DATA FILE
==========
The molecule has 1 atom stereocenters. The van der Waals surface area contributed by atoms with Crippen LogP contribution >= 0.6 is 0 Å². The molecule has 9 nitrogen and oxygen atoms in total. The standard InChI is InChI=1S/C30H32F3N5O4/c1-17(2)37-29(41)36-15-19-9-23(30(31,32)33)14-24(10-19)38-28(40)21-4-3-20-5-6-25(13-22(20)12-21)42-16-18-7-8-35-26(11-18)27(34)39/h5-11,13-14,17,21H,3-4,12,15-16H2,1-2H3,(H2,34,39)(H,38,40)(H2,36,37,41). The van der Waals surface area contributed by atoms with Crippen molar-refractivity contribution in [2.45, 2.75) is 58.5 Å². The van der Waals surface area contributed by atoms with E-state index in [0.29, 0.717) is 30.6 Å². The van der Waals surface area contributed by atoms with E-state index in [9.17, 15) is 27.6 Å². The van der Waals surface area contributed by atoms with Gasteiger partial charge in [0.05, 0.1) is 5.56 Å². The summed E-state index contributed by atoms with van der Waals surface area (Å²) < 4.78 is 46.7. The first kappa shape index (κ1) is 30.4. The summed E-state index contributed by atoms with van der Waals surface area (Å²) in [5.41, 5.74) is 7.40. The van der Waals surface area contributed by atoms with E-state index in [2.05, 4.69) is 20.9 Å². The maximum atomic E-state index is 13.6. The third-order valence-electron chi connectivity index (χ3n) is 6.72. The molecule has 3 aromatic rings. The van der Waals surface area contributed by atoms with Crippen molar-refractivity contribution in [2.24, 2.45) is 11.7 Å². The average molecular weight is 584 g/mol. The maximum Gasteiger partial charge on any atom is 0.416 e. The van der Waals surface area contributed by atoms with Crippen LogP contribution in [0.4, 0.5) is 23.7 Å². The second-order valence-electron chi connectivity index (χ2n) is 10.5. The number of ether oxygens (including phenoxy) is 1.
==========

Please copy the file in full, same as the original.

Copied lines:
The molecule has 1 atom stereocenters. The van der Waals surface area contributed by atoms with Crippen LogP contribution >= 0.6 is 0 Å². The molecule has 9 nitrogen and oxygen atoms in total. The standard InChI is InChI=1S/C30H32F3N5O4/c1-17(2)37-29(41)36-15-19-9-23(30(31,32)33)14-24(10-19)38-28(40)21-4-3-20-5-6-25(13-22(20)12-21)42-16-18-7-8-35-26(11-18)27(34)39/h5-11,13-14,17,21H,3-4,12,15-16H2,1-2H3,(H2,34,39)(H,38,40)(H2,36,37,41). The van der Waals surface area contributed by atoms with Crippen molar-refractivity contribution in [2.45, 2.75) is 58.5 Å². The van der Waals surface area contributed by atoms with E-state index in [0.29, 0.717) is 30.6 Å². The van der Waals surface area contributed by atoms with E-state index in [9.17, 15) is 27.6 Å². The van der Waals surface area contributed by atoms with Gasteiger partial charge in [0.05, 0.1) is 5.56 Å². The summed E-state index contributed by atoms with van der Waals surface area (Å²) < 4.78 is 46.7. The first kappa shape index (κ1) is 30.4. The summed E-state index contributed by atoms with van der Waals surface area (Å²) in [5.41, 5.74) is 7.40. The van der Waals surface area contributed by atoms with E-state index in [2.05, 4.69) is 20.9 Å². The maximum atomic E-state index is 13.6. The third-order valence-electron chi connectivity index (χ3n) is 6.72. The molecule has 3 aromatic rings. The van der Waals surface area contributed by atoms with Crippen molar-refractivity contribution in [2.24, 2.45) is 11.7 Å². The average molecular weight is 584 g/mol. The maximum Gasteiger partial charge on any atom is 0.416 e. The van der Waals surface area contributed by atoms with Crippen LogP contribution in [0.4, 0.5) is 23.7 Å². The second-order valence-electron chi connectivity index (χ2n) is 10.5. The number of ether oxygens (including phenoxy) is 1.